· 2004 was a robust year for the global economy, especially for developing countries, where GDP grew by a record 6.6 percent. The global recovery strengthened, with much of the momentum coming from the United States and the East Asia / Pacific region (notably China), and broadened, with a pickup in Latin America, acceleration in Japan, and modest recovery in the European Union.
· Driven by favorable global conditions and strong domestic performance at home, the strong recovery of capital flows to developing countries that began in 2003 carried over to 2004, albeit at a reduced pace. Total private and official net debt flows totaled a record high of US$324 billion, up significantly from US$200 billion during 2000-02 and just above the US$323 billion level reached in 1997. In relative terms, the pickup is much more modest -- net capital flows to developing countries equaled 4.5 percent of their GDP in 2004, significantly below highs exceeding 6 percent reached in the mid-1990s.
· Drawing on healthy trade balances, the current account surplus for developing countries as a group continued to widen, reaching 2.0 percent of GDP in 2004, up from 1.8 percent in 2003 (a dramatic turnaround from an average deficit position equal to 1.5 percent of GDP over the period 1976-2000). Combined with expanding capital flows, the growing surpluses contributed to accelerating reserve accumulation. Foreign reserves in developing countries increased by US$378 billion during 2004, up from US$292 billion during 2003. Although the largest reserve accumulation was concentrated in Asia, particularly in China where reserves increased by US$207 billion, the phenomenon was widespread. More than three-quarters of developing countries accumulated reserves during 2004. A sizable portion of this new accumulation is invested in US Treasuries, indicative of the growing stake of developing countries in the functioning and health of the global financial system.
· FDI inflows to developing countries increased from US$152 billion in 2003 to US$165 billion in 2004, but remains below the peak of US$182 billion reached in 1999. While the concentration of FDI flows remains high (five emerging-market economies¾China, Brazil, Mexico, Russia and India¾account for 60 percent of FDI, and 88 percent of the increase), the share flowing to low-income countries reached 11 percent, the highest in 15 years. Reported FDI outflows from developing countries surged dramatically, reaching an estimated US$40 billion in 2004, up from only US$3 billion in 1991. The bulk of the FDI outflows originated in countries that had been major recipients of inflows in recent years.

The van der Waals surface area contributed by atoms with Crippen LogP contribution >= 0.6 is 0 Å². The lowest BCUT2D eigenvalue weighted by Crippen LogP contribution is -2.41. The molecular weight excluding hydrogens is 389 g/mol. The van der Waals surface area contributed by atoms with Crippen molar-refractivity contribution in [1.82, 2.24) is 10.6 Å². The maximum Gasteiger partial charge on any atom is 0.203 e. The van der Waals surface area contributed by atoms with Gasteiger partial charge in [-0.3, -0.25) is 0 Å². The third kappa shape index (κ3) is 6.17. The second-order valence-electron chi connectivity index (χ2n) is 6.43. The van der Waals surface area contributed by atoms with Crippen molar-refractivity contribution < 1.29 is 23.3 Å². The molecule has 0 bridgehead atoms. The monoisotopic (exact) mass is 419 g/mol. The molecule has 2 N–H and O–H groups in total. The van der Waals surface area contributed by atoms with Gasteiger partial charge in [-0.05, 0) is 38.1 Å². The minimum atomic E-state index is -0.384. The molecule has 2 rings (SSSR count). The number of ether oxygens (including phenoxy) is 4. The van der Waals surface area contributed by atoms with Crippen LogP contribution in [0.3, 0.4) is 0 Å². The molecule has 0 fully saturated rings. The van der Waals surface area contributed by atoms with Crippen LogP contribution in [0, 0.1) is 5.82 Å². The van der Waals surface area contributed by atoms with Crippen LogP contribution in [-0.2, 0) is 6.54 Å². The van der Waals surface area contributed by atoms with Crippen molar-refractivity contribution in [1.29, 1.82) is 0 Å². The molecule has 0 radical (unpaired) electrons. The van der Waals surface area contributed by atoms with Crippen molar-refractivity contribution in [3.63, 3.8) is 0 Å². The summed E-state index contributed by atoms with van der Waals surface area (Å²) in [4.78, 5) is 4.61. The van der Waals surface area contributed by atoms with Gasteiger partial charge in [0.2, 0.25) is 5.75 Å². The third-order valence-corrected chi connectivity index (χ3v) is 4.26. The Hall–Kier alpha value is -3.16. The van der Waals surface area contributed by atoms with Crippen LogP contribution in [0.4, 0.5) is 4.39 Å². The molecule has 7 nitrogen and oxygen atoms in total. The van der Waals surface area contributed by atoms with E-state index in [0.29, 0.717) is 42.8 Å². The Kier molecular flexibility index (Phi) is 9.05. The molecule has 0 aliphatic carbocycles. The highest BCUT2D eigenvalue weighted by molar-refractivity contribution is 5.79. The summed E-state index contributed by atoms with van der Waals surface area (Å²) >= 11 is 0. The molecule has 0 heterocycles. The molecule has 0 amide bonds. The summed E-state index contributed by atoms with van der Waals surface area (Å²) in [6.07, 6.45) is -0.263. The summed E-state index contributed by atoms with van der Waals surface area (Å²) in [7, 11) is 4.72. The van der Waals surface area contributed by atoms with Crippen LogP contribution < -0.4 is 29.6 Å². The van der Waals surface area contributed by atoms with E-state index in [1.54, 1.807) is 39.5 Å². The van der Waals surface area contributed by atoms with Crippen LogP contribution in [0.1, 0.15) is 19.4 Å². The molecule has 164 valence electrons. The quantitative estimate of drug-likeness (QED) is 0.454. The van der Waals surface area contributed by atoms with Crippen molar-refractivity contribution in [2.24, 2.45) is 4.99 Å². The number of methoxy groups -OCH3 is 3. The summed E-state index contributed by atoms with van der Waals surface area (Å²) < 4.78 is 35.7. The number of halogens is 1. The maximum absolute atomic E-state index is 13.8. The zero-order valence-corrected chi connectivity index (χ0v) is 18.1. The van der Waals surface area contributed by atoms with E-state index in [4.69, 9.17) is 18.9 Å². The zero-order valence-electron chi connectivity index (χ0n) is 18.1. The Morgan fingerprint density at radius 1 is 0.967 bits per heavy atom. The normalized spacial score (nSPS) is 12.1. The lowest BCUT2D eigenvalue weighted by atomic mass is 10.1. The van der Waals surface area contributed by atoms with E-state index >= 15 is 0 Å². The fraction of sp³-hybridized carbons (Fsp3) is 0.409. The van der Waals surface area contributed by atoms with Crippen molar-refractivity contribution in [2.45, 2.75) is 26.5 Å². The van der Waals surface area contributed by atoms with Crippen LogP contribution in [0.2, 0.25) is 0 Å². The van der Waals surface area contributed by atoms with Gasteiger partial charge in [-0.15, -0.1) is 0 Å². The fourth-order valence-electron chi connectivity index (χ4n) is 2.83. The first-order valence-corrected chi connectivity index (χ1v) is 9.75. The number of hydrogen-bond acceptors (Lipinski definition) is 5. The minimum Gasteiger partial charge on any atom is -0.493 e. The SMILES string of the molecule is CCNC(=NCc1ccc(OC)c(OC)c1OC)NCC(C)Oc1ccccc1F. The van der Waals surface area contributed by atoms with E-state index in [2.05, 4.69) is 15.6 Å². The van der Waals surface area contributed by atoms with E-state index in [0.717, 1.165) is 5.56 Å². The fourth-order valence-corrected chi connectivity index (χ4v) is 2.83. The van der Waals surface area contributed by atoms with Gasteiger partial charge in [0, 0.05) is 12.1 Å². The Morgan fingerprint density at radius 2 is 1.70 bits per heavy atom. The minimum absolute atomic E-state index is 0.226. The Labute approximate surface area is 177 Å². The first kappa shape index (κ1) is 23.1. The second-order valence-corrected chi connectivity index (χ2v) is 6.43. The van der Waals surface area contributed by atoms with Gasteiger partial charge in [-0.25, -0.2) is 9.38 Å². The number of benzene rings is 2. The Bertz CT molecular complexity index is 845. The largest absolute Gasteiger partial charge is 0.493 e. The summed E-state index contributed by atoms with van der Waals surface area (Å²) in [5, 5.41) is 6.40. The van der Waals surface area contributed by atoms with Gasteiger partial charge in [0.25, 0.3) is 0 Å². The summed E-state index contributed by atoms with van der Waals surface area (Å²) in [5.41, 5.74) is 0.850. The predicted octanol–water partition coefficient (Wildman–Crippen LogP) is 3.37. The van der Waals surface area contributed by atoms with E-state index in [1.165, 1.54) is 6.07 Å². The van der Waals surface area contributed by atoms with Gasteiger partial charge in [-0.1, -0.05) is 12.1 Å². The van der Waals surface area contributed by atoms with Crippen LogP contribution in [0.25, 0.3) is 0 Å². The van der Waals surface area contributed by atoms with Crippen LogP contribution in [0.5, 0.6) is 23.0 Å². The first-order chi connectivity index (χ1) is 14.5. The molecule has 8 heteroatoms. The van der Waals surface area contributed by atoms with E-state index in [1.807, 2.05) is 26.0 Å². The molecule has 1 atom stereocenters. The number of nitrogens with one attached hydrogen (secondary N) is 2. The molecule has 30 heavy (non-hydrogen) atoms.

· Net medium- and long-term bond flows rebounded sharply, reaching a record high of US$63 billion, up from US$27 billion in 2003 and US$11 billion in 2001/02. Net international medium- and long-term bank lending declined by US$2 billion in 2004. Gross bond issuance surpassed gross bank lending for the first time, although bank lending remains available to a larger group of countries. The strong gains in bond issuance over the past two years reflect both supply and demand factors – ample global liquidity, low advanced-country interest rates promoting a “search for yield,” and a broad-based improvement in credit fundamentals in many emerging markets. The EMBI index of emerging-market bond spreads fell steadily during 2004, falling below 350 basis points by the end of the year.
· Figures for 2004 confirm the continuing structural shift in development assistance from loans to grants over the last several years. Foreign aid grants have increased by a cumulative total of US$20 billion over the past three years, while net official lending (to both middle- and low-income borrowers) has declined by US$52 billion, implying a US$32 billion decline in net official flows (aid and lending combined). The largest factor underlying this shift has been a US$30 billion net decline in lending by the IMF, reflecting repayment of sizable crisis-related disbursements made in 2001. But net lending by the World Bank also fell by US$9 billion over the period, as several countries repaid large structural adjustment loans and other Bank loans were repaid ahead of schedule.
· While figures for 2004 are not yet available, official development assistance (ODA) increased by just over US$10 billion in 2003 to US$69 billion (although after accounting for inflation and exchange rate changes, the real increase was only 4 percent). Sub-Saharan Africa has received 60 percent of increases in ODA disbursements over the five-year period 1998 to 2003. However, most of these funds were allocated to post-conflict situations, leaving little for development aid. ODA as a share of GNI in donor countries is projected to rise from 0.25 percent in 2003 to 0.30 percent in 2006—implying a 10 percent annual increase in ODA in real terms, about double that achieved over the past two years.